After the death of their mother, Janet Palmer, in 2016, Andrade McLymont was left with no choice but to step up, take up the mantle and ensure the smooth running of the home while providing for his siblings. He says taking on the massive responsibility as the breadwinner of the family is no easy task because between shifts at Juici Patties where he works in May Pen, Clarendon, Andrade also has to play the roles of mom and dad at home.

Palmer died in November last year after being diagnosed with cancer. She only found out that she was suffering from the disease when it had reached stage four, and within a few months, she was dead.

“She had breast cancer, which then spread to the brain, which caused a tumour and then it took root in the womb. At that stage, nothing could be done. She was a working woman – always working to take care of all seven of us. She played the mother and father role since my father died in 2004, and shortly after, my older brother who was helping out with the family finances, passed away also. She gone way too soon. The death of our mother suffocated our happiness, we are trying to move on, but her death still affects us,” he told Family & Religion.

Andrade says the death of his mother forced him to get a job as there was no food on the table and someone had to bring in the bread, so he couldn’t continue to sit at home and do nothing.

The 23-year-old, who lives in Palmetto Pen in the parish, supervises his younger siblings, a 17-year-old brother and 13-year-old sister who are both attending school.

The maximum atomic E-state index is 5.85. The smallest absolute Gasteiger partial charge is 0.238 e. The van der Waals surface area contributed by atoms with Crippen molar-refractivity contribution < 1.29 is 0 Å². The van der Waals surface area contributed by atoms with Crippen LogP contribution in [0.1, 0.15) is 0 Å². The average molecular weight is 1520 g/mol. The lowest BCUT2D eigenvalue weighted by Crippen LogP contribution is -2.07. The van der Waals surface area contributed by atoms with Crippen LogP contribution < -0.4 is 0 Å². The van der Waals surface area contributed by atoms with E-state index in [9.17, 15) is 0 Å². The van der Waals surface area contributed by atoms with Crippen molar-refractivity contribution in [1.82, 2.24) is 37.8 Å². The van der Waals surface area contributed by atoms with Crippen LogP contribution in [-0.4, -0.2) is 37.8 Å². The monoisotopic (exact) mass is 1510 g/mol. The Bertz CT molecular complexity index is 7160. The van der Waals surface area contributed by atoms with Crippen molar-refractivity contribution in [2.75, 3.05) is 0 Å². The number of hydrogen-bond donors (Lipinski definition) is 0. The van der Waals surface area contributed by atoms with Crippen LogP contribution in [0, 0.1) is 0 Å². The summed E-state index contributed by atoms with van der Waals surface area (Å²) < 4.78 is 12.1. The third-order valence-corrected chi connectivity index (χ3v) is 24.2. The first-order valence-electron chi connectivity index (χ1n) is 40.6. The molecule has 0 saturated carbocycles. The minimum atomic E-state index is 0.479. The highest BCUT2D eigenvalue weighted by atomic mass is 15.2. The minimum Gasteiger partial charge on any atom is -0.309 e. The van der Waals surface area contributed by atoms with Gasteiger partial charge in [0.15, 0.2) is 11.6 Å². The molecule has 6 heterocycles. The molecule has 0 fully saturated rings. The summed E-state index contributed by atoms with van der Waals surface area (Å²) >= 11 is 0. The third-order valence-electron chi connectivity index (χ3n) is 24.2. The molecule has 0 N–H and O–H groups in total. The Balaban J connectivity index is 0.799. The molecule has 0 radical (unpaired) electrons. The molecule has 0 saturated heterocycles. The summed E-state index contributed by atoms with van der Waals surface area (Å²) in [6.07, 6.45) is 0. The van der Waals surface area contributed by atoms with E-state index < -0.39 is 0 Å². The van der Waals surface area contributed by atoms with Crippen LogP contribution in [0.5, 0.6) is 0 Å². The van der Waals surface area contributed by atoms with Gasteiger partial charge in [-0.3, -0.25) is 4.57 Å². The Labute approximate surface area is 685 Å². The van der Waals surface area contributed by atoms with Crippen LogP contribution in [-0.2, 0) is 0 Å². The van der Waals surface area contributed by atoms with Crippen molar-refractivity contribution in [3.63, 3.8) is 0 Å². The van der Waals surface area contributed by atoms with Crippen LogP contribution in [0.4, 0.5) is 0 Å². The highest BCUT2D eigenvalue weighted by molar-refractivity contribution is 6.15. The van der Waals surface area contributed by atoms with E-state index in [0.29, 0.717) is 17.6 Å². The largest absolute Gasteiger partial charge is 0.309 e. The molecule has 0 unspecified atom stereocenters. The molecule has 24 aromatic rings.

“Although the salary leaves much to be desired, I still manage to make the most of it while trying to make ends meet. It’s hard at times, but I try even harder and do the best I can because only the best counts.”

The other siblings are also traumatised by the deaths of their mother and brother, and that continues to impact the family negatively. His elder sister continues to suffer because she was pregnant during the time of their mother’s death, which later led to a miscarriage. His elder brother, who has sickle cell disease, also took the death of his mother very hard, and that has aggravated his illness severely.

Taking on the responsibility of the entire family has affected his personal life and social life because there is simply no money to spend on other things.

“Mentally, it has been really challenging; it’s hard to cope sometimes because as a young man, I would just want to be free like others my age, but instead, I have to be responsible. So instead of buying clothes and shoes, I have to save it to buy books” he said.

To other individuals facing similar seemingly never-ending uphill battles, he says, “There is always hope; you just have to find that inner motivation from deep within. Always believe that you can make a change, and if you can help one, that one can help another, and together, we all will be able to gradually climb up the ladder. The gun thing nuh work out, and having younger siblings, I have to ensure I set a good example … giving up is not an answer,” he concluded.

5 thoughts on “GWAAN THRU YOUNG MAN

  1. Immeasurable blessings are coming this young man’s way. What an encouraging and uplifting story. I needed this!!!!! Big up yourself Met

  2. God bless and keep him and his siblings. God give him strength, and open all doors of peace, love and prosperity, for his family.

  3. Interestingly he’s not asking for any help or hand outs!!He is pulling himself n his siblings by his own bootstraps! !!Truly inspirational however hopefully anyone who can help him out will offer. ..even with the books for them. I know firsthand what them mean by the salary leaves much to be desired!

    God bless you and your family likkle yute!!

  4. A wah whole heap a death dat doe… but everything work out look deh him is a strong young man weh a manage di tings big up youth mi woulda help yuh.

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